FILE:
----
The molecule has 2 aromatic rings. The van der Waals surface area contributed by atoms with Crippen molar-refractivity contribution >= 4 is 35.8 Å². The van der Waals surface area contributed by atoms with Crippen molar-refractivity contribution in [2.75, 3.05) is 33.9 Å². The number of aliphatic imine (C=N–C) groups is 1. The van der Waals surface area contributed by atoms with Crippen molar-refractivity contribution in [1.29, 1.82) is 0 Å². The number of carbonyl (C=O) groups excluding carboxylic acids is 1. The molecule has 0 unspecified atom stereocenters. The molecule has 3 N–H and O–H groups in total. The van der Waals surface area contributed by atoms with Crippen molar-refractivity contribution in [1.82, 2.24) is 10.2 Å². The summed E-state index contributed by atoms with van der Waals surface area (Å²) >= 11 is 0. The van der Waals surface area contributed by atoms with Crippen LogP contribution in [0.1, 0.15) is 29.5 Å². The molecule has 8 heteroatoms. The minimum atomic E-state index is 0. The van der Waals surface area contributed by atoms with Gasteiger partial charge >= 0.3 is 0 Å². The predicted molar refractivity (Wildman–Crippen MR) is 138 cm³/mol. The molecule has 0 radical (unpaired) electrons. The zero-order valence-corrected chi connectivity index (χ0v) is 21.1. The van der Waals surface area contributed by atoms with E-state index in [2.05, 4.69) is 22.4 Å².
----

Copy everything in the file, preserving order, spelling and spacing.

The molecule has 2 aromatic rings. The van der Waals surface area contributed by atoms with Crippen molar-refractivity contribution >= 4 is 35.8 Å². The van der Waals surface area contributed by atoms with Crippen molar-refractivity contribution in [2.75, 3.05) is 33.9 Å². The number of aliphatic imine (C=N–C) groups is 1. The van der Waals surface area contributed by atoms with Crippen molar-refractivity contribution in [1.29, 1.82) is 0 Å². The number of carbonyl (C=O) groups excluding carboxylic acids is 1. The molecule has 0 unspecified atom stereocenters. The molecule has 3 N–H and O–H groups in total. The van der Waals surface area contributed by atoms with Crippen molar-refractivity contribution in [1.82, 2.24) is 10.2 Å². The summed E-state index contributed by atoms with van der Waals surface area (Å²) >= 11 is 0. The van der Waals surface area contributed by atoms with Crippen LogP contribution in [0.1, 0.15) is 29.5 Å². The molecule has 8 heteroatoms. The minimum atomic E-state index is 0. The van der Waals surface area contributed by atoms with Gasteiger partial charge >= 0.3 is 0 Å². The predicted molar refractivity (Wildman–Crippen MR) is 138 cm³/mol. The molecule has 0 radical (unpaired) electrons. The zero-order valence-corrected chi connectivity index (χ0v) is 21.1. The van der Waals surface area contributed by atoms with E-state index in [2.05, 4.69) is 22.4 Å².